In the last year, one in 10 firms reported being a victim of a cyber-attack according to a survey of nearly 1,000 UK businesses. The survey, carried out by the British Chambers of Commerce (BCC) and IT company Cisco, also found this figure rose to one in seven in larger firms with more than 50 employees. More than half the firms surveyed also believed their exposure to attacks had increased due to staff working from home. Aine Rogers, Head of Small Business at Cisco, said: “The lines between professional and personal are more blurred than ever.
“Organisations are no longer just protecting an ‘office’ but a workforce at the kitchen table.
“As businesses and individuals, we’re more exposed than ever to security threats.
The rise in such activity has been closely followed since the start of the pandemic by cyber security firms.
David Emm, Principal Security Researcher at Kaspersky, reported since the pandemic there had been an increase in attempts to gain access to company systems via remote links as well as extensive use of Covid related themes such as furlough and vaccination appointments in phishing scams.
Mr Emm explained some companies using monitoring software on company laptops had also led to employees using their own equipment instead, with potentially weaker security.
Despite the threat of cybercrime only 21 percent of firms reported having cyber security accreditations in place.
This figure fell to 12 percent for smaller firms with less than 10 employees.
BCC Director General, Shevaun Haviland commented: “The huge shift to home working, and the use of cloud computing, for tens of thousands of employees happened almost overnight, so it is not surprising that many firms were caught out by the implications this had for their cyber-security arrangements.
“All of the BCC’s research indicates that a shift to a more hybrid way of work ing, with many staff now splitting their time between the office and home, is here to stay, so it is more vital than ever that firms have the right cyber-security protections in place.”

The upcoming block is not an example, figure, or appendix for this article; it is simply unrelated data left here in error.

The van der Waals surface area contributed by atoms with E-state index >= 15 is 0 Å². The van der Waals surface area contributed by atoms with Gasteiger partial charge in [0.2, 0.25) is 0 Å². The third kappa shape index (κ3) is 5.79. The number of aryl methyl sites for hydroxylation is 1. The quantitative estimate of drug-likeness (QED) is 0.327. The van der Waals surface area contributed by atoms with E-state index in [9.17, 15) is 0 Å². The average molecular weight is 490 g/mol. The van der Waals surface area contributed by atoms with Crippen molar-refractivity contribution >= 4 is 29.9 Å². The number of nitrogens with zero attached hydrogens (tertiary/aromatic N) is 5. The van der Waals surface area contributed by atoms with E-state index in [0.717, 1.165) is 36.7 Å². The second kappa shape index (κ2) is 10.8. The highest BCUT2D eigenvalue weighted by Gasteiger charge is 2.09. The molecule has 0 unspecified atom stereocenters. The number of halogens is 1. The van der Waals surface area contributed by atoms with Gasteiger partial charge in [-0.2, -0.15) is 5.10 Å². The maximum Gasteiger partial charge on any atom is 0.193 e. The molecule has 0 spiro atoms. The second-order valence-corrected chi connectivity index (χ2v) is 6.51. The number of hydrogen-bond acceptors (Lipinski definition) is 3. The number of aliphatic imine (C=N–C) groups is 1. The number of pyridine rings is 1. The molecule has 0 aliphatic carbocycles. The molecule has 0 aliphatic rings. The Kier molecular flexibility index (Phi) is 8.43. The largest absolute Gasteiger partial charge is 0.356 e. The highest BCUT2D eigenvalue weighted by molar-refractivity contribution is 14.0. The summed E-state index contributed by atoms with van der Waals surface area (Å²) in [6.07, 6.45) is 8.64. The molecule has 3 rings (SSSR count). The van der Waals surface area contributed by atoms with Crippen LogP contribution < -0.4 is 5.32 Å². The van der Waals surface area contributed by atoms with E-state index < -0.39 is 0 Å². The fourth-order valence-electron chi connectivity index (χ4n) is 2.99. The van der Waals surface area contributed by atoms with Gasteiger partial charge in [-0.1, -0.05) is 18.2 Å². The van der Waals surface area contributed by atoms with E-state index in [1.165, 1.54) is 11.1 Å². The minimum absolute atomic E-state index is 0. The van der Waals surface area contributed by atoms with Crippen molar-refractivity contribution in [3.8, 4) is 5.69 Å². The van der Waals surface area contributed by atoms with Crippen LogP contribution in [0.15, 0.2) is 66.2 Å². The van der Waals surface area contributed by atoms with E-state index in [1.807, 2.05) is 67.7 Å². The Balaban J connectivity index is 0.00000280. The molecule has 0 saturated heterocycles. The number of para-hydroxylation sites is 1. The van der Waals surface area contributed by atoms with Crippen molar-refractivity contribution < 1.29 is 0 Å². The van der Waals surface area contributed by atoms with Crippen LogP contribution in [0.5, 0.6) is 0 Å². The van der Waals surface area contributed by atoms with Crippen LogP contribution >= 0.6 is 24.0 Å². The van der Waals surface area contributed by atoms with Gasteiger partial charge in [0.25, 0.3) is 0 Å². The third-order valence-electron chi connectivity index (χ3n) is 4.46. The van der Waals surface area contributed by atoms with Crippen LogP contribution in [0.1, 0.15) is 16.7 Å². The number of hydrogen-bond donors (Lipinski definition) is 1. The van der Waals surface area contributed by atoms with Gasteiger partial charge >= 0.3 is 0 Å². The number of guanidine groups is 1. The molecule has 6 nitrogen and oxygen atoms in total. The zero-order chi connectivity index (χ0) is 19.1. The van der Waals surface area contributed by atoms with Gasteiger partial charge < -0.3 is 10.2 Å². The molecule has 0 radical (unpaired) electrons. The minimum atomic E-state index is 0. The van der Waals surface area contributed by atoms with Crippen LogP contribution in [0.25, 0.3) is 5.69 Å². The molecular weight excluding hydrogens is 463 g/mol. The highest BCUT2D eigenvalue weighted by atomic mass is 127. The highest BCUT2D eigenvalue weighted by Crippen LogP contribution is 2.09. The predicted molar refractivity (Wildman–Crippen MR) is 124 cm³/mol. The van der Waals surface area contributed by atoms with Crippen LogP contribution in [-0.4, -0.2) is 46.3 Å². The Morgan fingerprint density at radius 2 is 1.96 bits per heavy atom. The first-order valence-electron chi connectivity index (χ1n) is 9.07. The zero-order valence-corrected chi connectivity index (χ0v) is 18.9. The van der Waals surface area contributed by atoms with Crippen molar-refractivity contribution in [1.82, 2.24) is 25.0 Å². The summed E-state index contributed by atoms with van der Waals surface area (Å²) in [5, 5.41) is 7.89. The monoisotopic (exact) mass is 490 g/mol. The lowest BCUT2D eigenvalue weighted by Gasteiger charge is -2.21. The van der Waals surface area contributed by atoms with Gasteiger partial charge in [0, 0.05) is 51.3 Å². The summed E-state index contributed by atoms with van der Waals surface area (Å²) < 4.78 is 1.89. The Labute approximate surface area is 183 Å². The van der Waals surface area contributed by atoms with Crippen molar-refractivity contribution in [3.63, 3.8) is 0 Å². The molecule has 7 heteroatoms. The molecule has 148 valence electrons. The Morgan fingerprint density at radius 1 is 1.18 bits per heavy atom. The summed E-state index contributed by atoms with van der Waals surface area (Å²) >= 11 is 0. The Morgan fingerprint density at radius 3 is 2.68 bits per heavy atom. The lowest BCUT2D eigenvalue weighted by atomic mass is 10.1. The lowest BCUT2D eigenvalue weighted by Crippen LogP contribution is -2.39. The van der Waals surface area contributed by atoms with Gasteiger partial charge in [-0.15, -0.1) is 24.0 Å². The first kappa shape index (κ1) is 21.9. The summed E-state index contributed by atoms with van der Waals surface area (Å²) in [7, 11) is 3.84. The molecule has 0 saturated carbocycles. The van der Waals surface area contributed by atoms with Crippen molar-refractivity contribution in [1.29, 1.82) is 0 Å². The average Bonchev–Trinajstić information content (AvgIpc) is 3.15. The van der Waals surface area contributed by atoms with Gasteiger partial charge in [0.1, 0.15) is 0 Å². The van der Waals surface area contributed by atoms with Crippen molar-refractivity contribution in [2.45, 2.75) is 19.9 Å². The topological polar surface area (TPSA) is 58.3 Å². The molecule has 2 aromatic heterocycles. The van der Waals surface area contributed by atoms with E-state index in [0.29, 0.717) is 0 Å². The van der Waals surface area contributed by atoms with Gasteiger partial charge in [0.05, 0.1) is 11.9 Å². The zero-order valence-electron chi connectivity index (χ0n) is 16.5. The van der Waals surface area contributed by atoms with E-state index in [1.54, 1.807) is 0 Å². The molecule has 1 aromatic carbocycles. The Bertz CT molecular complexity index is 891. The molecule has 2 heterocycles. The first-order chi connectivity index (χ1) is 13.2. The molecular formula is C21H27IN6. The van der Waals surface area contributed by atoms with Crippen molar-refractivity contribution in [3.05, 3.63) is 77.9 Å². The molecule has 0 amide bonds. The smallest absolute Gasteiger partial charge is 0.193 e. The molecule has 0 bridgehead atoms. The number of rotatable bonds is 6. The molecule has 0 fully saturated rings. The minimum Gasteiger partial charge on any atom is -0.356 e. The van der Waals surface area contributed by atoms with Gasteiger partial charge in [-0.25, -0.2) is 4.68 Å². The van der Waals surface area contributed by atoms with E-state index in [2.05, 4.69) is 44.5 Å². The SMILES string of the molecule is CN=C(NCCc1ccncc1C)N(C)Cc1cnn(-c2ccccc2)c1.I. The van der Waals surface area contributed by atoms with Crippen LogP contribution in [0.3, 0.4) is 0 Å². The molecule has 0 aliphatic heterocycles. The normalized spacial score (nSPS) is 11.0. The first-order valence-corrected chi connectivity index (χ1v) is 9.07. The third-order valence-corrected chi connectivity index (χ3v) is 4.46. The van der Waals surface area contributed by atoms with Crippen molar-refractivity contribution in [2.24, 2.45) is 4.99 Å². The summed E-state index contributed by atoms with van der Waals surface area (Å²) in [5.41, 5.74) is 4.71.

Research by cybersecurity firm Arctic Wolf has also recently found four in 10 UK businesses lacked comprehensive cybersecurity insurance.
Field Chief Technology Officer Ian McShane agreed hybrid working practices had created “a complex set of cybersecurity challenges that many businesses have firstly never had to face before, and secondly haven’t yet worked out how to manage.”
He advised businesses to review their security practices and factor in hybrid and often disparate networks.
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“Reactive, preventive measures won’t be enough; businesses need to prioritise their security operations and technologies, by putting in place more robust response plans to protect themselves from all types of attacks” he added.
The warning comes as the World Economic Forum today named cyber security as one of the biggest risks over the next five years.
According to its Global Risks in 2022 report, Covid 19 has intensified dependence on digital systems while cyber threats have outpaced societies’ ability to respond.
The report notes malware and ransomware attacks increased 358 percent and 435 percent respectively in 2020 as workers shifted to remote working.
Mr Emm suggested while firms had initially prioritised business continuity over security, now was the time to think about what needed to be put in place with measures such as two-factor authentication and better-managed systems being key.
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